For as long as most people can remember, Elizabeth II has been the queen of England. She became Queen on February 6, 1952, after the death of King George VI. (Although her coronation was not held until June 2, 1953.)
The Guardianrecently released an article explaining in great detail what will happen when the Queen passes away. The first to know the news would be members of her family. After that, the news would go to her private secretary, Sir Christopher Geidt.
Geidt would then alert Britain's Prime Minister, currently Theresa May. Civil servants will break the news by using the code "London Bridge is down." Word will then be delivered to the 15 other countries across the world where the queen is also considered the head of state, and to 36 Commonwealths where the queen is a symbolic figurehead.
Commercial radio stations would start to get the news through a network of blue "obit lights." When these lights start flashing at the station, DJs would know that they will soon need to switch to news. In the meantime, they will be instructed to play mood-appropriate music before the announcement is made.
The TV channels BBC 1, 2, and 4 will be interrupted and go silent before any announcement is made. On the radio, Radio 4 and 5 will also be interrupted. Instead, listeners will hear the words, "This is the BBC from London."
Presenters at the BBC will then go on TV and radio to announce the news. Knight said that when King George VI died, the presenter began with the words, "It is with the greatest sorrow that we make the following announcement." The wording will likely be similar for Queen Elizabeth II.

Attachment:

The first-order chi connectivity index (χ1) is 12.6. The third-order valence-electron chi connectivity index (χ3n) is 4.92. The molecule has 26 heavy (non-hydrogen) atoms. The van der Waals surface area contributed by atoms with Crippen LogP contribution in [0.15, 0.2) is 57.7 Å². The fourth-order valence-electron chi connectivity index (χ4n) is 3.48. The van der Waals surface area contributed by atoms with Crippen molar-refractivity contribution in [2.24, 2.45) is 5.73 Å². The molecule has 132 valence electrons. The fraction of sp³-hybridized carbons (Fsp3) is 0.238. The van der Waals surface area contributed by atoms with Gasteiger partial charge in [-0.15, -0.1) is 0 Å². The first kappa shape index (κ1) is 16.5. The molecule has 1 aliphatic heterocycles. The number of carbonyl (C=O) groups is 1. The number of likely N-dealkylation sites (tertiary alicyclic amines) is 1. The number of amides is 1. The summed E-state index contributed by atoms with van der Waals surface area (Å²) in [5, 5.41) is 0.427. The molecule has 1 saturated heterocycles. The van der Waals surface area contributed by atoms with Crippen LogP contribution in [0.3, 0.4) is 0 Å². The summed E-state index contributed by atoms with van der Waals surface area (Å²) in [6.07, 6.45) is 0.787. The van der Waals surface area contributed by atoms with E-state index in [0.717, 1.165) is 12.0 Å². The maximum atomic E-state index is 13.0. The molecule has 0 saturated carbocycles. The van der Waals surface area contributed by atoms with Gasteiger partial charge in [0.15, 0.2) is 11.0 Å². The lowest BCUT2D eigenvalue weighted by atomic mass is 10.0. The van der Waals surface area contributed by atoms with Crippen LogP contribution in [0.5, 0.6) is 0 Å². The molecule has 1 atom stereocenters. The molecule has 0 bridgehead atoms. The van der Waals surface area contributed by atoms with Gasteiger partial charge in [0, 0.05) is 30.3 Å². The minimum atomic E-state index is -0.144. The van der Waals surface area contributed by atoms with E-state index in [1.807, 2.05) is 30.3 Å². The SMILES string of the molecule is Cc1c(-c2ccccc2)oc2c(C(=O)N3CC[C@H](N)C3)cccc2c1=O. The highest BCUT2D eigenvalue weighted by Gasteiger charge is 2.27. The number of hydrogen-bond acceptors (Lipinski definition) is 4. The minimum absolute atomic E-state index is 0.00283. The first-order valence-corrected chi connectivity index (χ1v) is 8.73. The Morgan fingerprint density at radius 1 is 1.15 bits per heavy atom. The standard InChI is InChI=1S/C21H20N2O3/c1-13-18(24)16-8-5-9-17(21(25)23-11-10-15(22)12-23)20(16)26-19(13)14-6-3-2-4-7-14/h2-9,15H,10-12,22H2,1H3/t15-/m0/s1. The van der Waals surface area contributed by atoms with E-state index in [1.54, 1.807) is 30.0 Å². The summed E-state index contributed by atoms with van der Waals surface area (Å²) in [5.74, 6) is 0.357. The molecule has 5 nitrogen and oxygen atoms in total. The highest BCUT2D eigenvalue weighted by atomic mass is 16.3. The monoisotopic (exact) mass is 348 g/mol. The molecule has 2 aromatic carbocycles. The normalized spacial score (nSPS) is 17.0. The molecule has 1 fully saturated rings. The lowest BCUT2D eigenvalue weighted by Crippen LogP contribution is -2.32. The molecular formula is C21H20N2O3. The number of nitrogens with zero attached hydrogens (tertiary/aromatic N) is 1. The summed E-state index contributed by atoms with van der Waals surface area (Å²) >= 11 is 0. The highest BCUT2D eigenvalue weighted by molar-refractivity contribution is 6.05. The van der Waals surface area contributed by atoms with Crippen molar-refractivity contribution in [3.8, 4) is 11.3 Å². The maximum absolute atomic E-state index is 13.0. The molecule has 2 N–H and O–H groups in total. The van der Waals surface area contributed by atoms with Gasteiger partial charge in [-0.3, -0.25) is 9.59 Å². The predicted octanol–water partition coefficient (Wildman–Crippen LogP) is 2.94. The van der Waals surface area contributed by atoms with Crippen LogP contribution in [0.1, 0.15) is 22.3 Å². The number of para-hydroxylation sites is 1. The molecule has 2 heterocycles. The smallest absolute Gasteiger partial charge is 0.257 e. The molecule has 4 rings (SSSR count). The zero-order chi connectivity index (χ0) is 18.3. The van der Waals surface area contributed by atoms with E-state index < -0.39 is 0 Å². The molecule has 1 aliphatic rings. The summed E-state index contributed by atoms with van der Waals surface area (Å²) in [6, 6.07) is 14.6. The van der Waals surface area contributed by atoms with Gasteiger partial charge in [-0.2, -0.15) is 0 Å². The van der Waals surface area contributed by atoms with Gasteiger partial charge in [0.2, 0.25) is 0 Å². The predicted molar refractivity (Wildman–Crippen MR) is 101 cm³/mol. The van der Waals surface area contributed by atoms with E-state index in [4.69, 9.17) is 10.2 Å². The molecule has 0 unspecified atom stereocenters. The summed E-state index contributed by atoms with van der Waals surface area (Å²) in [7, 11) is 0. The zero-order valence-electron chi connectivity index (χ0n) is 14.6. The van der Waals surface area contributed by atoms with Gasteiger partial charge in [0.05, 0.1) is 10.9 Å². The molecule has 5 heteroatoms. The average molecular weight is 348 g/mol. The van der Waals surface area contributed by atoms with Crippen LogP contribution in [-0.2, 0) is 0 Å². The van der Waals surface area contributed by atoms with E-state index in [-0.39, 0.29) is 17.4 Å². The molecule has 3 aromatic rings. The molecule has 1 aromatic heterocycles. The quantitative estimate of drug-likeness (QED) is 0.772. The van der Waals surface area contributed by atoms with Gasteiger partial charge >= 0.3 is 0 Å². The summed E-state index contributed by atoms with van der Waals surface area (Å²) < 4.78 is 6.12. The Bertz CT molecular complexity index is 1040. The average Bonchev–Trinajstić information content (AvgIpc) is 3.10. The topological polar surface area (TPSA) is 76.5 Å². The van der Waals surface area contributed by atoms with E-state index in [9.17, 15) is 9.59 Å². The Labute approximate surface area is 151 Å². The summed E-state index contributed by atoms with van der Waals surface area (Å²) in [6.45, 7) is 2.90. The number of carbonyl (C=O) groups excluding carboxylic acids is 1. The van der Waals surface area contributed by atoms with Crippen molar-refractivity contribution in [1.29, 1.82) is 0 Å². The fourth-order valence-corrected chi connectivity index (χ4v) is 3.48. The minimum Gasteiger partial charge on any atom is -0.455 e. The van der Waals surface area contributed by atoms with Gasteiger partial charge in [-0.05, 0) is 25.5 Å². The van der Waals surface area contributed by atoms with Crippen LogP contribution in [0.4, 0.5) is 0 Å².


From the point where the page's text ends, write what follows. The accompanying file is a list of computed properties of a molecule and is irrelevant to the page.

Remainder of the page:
The funeral would take place nine days after the queen's death. It will take place at The Abbey, with 2,000 guests in attendance. When her coffin reaches The Abbey, "the country will fall silent. The clatter will still. Train stations will cease announcements. Buses will stop and drivers will get out at the side of the road."
The funeral will start when the archbishop begins speaking. Then pallbearers will place the coffin "on the green gun carriage that was used for the Queen’s father, and his father and his father’s father." The carriage will then be pulled by 138 Royal Navy sailors.
A hearse will then take the coffin to St. George's Chapel of Windsor Castle. The broadcasting of the service will end, and she will be laid to rest. "The lift to the royal vault will descend," said Knight, "and King Charles will drop a handful of red earth from a silver bowl."